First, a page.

A Review of Race, Gender, and Leadership: Women in Leadership by Patricia S. Parker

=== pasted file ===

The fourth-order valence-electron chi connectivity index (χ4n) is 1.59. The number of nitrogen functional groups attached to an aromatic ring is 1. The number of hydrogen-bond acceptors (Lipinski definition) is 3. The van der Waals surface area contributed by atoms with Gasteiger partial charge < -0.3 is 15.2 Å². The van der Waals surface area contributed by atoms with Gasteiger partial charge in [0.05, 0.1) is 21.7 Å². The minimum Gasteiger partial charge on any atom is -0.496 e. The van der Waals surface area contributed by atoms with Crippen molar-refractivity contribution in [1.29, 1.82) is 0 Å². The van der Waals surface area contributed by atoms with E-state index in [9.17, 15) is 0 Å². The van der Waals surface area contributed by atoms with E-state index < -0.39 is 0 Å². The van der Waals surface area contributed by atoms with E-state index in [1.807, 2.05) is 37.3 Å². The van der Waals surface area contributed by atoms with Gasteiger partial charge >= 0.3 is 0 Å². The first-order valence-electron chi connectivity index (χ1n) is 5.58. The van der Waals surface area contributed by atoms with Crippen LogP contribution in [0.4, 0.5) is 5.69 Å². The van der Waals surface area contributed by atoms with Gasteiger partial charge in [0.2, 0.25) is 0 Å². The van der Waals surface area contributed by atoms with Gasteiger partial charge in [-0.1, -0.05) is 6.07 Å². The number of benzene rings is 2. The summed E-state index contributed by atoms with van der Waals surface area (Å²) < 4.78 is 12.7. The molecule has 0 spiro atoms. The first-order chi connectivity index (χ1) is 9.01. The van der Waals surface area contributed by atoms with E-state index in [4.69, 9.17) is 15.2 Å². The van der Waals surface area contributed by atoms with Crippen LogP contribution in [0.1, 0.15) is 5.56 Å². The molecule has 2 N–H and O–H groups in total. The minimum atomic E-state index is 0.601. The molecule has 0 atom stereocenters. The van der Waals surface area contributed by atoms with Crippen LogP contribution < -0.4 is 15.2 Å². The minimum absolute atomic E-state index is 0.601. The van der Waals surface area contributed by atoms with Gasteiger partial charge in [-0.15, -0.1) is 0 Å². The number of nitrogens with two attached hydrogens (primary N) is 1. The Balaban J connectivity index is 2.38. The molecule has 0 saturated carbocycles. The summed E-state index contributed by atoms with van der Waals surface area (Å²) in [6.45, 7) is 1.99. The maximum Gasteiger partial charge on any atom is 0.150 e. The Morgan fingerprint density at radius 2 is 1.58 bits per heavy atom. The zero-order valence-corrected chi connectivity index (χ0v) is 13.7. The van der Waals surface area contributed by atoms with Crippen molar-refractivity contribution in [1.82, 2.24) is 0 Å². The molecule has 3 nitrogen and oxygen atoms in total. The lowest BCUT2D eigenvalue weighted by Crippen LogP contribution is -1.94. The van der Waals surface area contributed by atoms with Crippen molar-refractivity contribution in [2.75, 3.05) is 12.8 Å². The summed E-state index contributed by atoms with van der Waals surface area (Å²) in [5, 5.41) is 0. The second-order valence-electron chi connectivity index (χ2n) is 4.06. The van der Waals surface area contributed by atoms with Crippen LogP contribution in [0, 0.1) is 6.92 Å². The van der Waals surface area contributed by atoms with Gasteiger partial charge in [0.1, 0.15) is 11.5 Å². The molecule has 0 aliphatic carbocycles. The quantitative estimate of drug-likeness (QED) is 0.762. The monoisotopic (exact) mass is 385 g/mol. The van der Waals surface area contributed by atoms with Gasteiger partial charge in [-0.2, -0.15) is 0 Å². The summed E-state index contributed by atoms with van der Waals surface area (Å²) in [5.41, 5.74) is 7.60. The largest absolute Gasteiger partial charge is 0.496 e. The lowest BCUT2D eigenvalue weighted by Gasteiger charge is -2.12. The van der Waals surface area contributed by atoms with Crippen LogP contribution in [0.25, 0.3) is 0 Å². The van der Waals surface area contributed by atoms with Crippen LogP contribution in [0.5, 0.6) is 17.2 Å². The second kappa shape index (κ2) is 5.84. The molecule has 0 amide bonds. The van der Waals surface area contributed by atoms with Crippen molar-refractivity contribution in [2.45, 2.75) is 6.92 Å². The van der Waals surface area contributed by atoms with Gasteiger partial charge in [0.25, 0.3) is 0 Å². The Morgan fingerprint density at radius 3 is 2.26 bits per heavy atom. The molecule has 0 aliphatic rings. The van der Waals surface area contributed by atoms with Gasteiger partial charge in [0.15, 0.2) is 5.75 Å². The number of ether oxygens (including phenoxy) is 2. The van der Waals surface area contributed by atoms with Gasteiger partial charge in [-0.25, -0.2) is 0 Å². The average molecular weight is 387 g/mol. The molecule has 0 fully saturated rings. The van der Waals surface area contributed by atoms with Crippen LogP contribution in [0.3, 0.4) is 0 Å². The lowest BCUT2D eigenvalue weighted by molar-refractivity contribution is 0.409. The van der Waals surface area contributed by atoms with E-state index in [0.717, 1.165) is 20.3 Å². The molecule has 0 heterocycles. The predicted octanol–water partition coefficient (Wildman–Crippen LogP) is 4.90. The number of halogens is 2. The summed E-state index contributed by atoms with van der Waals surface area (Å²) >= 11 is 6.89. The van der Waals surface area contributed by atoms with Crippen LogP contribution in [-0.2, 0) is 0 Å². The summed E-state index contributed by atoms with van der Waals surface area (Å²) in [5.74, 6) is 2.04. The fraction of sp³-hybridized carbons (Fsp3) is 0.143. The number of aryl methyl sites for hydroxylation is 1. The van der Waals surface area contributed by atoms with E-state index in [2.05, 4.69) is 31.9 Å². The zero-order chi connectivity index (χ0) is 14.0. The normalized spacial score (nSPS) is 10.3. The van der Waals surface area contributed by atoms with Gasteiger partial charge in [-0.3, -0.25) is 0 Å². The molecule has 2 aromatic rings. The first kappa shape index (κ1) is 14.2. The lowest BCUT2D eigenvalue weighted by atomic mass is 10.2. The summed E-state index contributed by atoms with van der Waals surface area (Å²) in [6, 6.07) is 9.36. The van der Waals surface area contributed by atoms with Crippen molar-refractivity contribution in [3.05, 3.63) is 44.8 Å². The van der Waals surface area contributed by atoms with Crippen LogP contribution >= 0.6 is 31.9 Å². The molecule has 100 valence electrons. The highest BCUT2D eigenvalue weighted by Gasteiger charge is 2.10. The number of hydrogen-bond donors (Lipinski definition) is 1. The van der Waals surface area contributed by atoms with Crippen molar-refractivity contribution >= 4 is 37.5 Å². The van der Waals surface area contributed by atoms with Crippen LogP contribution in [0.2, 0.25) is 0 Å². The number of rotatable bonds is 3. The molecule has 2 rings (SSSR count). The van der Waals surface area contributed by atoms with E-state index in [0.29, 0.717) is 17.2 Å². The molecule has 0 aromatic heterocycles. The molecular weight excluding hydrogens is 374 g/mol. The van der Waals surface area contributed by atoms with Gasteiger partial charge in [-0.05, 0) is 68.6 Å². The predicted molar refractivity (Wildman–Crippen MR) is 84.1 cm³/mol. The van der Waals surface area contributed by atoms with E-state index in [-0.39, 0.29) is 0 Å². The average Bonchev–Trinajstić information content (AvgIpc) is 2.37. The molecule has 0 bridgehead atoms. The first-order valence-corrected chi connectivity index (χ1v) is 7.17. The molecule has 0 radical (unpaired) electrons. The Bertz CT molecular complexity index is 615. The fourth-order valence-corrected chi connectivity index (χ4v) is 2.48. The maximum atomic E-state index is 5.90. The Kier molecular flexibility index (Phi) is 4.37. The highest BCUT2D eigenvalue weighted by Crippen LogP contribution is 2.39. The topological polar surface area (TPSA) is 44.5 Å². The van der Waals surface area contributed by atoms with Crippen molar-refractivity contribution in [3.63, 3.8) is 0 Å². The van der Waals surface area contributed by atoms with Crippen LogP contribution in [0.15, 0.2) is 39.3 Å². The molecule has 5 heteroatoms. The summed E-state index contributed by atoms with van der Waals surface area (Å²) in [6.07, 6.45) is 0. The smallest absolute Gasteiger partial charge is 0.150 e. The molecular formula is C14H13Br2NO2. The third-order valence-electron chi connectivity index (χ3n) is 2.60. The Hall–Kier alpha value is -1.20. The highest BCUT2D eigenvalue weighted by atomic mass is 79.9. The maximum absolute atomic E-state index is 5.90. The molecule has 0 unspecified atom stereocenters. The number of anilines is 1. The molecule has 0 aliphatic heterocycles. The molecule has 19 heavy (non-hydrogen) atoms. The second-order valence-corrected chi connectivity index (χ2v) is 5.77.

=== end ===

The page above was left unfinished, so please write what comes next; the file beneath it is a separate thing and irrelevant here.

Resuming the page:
The preface to Race, Gender, and Leadership boldly declares that “this book takes up the charge put forth by cutting edge leadership scholars to envision new forms of leadership for the 21st century” (p. ix). A key point of the book is that in criticizing traditional “masculine” forms of leadership and arguing instead for an alleged “female advantage” or “feminine leadership” style, feminist scholars have done little more than perpetuate notions of dualism. Furthermore, the model of feminine leadership portrayed in the popular media is based on the experiences of a “select few” predominately white middle-class women. As a result, “The female advantage perspective excludes the experiences of African-American women as well as other women of color and of different class statuses” (p. xv). Most important, it ignores the multicultural perspective that is essential to understanding and advancing leadership development in an age of globalization.